by Maura Stephens
IC takes a leading role in incorporating sustainability in its operations and curriculum. What's it all about?
President Peggy Ryan Williams arrived on campus seven years ago this summer. It was an exciting time here.
Besides the installation of the new chief executive, the $11.5 million music school campaign was coming to a successful conclusion; the expanded buildings for the Schools of Music and of Health Sciences and Human Performance, as well as the new Fitness Center, were about to become reality; the president was talking of institutional planning that would include staff, faculty, and students; and the College was up for Middle States reaccreditation.
Much has happened at the College since the summer of '97, and this year it feels even more exciting here, with plans underway for campus development (see ICQ, 2003/1, "Blueprint for the Future"), new academic offerings, and the recent positioning of the College as a leader in sustainability among U.S. institutions of higher education.
Sustainability, put simply, is a recognition that the Earth and its systems are finite. We need to protect the planet from further damage and take immediate steps to reverse the damage that we have already inflicted upon it. But that's not all. At the same
time we have to pay attention to how economic development affects all people. These principles go hand in hand with sensible fiscal practices -- using financial resources wisely -- and with understanding the interconnectedness and equality of
all members of our human societies. For example, we would perhaps not spend $100,000 to clean up a polluted pond this year if we only had $120,000 in our entire annual budget for outdoor maintenance. But we might spend that much money if it were made available from other sources; if the cleanup would save more money in the long run; or if the risk to human health posed by the pond's pollution was grave.
Sustainability implies all things in balance. It's a fluid concept and will surely adapt in meaning as more needs are recognized, but an easy way to think of it is as the positive intersection between financial resources, the natural environment, and community/social needs. Many sustainability advocates add a fourth principle: the responsibility of individuals and civic entities to uphold the first three principles.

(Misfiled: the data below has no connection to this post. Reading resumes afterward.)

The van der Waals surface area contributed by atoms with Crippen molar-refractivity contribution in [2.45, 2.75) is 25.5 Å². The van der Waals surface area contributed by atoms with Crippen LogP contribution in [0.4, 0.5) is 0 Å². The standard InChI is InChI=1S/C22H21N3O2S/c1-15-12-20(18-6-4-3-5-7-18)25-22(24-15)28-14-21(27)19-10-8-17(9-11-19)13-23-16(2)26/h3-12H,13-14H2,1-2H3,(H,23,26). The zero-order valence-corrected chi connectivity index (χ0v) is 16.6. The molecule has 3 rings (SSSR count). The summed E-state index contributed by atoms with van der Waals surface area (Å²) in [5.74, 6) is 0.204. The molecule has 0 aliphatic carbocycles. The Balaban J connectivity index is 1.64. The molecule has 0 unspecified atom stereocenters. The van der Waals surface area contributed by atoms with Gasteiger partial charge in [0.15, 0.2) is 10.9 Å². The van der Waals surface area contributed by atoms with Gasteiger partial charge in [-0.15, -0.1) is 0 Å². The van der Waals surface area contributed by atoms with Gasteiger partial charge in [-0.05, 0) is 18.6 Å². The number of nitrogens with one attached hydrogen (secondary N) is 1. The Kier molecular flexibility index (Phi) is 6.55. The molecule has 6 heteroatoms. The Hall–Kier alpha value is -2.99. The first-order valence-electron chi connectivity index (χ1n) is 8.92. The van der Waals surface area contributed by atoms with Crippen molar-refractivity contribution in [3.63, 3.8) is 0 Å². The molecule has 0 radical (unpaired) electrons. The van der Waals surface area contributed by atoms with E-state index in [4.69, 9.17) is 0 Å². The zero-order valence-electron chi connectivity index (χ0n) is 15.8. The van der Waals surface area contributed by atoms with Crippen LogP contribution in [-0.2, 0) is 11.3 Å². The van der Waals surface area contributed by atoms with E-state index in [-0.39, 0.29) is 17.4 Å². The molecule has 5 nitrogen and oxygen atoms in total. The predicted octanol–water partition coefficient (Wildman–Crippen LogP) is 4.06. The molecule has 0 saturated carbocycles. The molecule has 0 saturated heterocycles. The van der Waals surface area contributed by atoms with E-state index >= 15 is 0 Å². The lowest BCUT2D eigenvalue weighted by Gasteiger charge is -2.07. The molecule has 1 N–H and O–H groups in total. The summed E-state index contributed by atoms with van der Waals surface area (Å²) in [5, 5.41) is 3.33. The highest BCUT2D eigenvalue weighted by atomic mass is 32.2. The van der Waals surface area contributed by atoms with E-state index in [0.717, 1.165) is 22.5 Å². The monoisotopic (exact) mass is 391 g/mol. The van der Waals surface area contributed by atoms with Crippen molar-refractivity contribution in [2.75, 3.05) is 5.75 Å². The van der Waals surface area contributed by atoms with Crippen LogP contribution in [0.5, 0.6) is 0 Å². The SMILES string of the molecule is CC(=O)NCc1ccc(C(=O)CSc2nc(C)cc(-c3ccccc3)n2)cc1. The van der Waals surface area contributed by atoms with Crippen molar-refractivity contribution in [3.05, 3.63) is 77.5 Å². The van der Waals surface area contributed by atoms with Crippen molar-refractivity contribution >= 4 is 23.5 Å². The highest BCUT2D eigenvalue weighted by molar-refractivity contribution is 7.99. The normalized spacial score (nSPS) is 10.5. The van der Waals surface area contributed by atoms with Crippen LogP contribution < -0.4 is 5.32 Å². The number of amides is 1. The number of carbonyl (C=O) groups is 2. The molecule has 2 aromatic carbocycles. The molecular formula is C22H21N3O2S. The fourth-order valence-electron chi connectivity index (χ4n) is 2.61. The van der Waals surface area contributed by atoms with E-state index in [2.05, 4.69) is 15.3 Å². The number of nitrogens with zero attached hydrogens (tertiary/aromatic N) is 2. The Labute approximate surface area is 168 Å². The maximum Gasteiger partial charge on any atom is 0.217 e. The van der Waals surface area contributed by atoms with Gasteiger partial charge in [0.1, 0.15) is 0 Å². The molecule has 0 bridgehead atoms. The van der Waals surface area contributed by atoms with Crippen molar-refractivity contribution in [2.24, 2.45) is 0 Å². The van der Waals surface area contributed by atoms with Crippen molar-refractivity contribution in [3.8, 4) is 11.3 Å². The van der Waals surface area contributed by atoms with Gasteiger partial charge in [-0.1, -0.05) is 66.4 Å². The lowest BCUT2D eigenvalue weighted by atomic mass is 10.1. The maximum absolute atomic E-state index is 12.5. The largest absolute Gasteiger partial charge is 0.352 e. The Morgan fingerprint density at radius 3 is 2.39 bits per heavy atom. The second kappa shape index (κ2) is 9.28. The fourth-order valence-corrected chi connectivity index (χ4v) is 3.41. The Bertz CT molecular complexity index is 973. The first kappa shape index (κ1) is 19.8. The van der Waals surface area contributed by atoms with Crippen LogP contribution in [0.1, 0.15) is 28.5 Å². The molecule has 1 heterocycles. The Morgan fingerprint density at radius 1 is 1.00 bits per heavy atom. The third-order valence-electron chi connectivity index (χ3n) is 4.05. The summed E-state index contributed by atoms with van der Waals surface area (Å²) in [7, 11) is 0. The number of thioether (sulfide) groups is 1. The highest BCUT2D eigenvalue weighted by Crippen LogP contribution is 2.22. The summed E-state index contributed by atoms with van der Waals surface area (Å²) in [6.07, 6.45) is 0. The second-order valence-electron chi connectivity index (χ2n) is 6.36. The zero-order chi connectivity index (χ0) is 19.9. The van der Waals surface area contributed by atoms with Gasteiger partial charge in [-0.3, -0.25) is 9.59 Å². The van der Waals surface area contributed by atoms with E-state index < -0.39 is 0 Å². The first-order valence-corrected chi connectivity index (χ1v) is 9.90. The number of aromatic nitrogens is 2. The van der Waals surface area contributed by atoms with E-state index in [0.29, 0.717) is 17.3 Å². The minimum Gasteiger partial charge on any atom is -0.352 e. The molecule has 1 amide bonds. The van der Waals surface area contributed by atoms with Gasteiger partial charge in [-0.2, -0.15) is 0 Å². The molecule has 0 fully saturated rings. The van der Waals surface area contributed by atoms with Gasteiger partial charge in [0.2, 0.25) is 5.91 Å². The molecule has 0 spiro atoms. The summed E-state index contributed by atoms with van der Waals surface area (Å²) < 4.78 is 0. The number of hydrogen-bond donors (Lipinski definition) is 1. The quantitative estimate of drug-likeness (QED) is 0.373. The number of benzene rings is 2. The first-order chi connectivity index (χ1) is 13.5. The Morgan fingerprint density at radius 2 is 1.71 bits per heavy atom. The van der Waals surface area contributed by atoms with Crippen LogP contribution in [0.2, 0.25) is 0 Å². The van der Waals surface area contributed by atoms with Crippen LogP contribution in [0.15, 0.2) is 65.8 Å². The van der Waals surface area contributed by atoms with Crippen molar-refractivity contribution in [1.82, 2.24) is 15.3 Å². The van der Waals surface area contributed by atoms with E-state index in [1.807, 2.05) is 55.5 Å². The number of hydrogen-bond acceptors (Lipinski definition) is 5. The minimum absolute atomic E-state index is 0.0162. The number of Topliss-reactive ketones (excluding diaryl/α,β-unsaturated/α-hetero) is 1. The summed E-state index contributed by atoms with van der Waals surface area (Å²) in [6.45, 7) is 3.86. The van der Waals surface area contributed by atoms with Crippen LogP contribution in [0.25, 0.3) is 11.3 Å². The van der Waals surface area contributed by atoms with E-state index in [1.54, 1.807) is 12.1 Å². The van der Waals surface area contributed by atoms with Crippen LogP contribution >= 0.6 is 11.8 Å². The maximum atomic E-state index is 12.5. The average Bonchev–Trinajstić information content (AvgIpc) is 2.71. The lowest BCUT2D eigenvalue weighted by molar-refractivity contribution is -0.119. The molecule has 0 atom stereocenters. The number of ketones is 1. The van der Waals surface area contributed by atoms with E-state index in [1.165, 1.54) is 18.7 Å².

Ithaca College is in the process of refining its own definition, partly because the term is new to some people on campus, even if they may be familiar with many of its concepts, and partly because the definition needs customization for every organization or society, depending on its environmental, economic, and human resources and needs.
Provost Peter Bardaglio, who has been the driving force behind the College's sustainability efforts, points out that the initiative grew organically from the way things work here. "The framework provided by sustainability thinking -- with its emphasis on interconnectedness, the dynamic nature of complex systems, and the importance of taking the long view," he says, "has much in common with the strategic approach adopted in Ithaca's planning processes."
The College maintains its longstanding commitment to educating global citizens who can think critically, identify and solve problems, and channel their visions into action. What's new is that IC is at the forefront of what many feel certain will soon become a national trend in education as well as in commerce and government. It is the first college or university in the United States to undertake all of the following: a long-term educational partnership with an established, successful cohousing community (EcoVillage at Ithaca); a commitment to review and revise the curricula throughout all five schools to reflect sustainability goals; long-term investment, both scholarly and practical, in the healthy, sustainable growth of the region within which it resides; and the construction of a "green" School of Business building.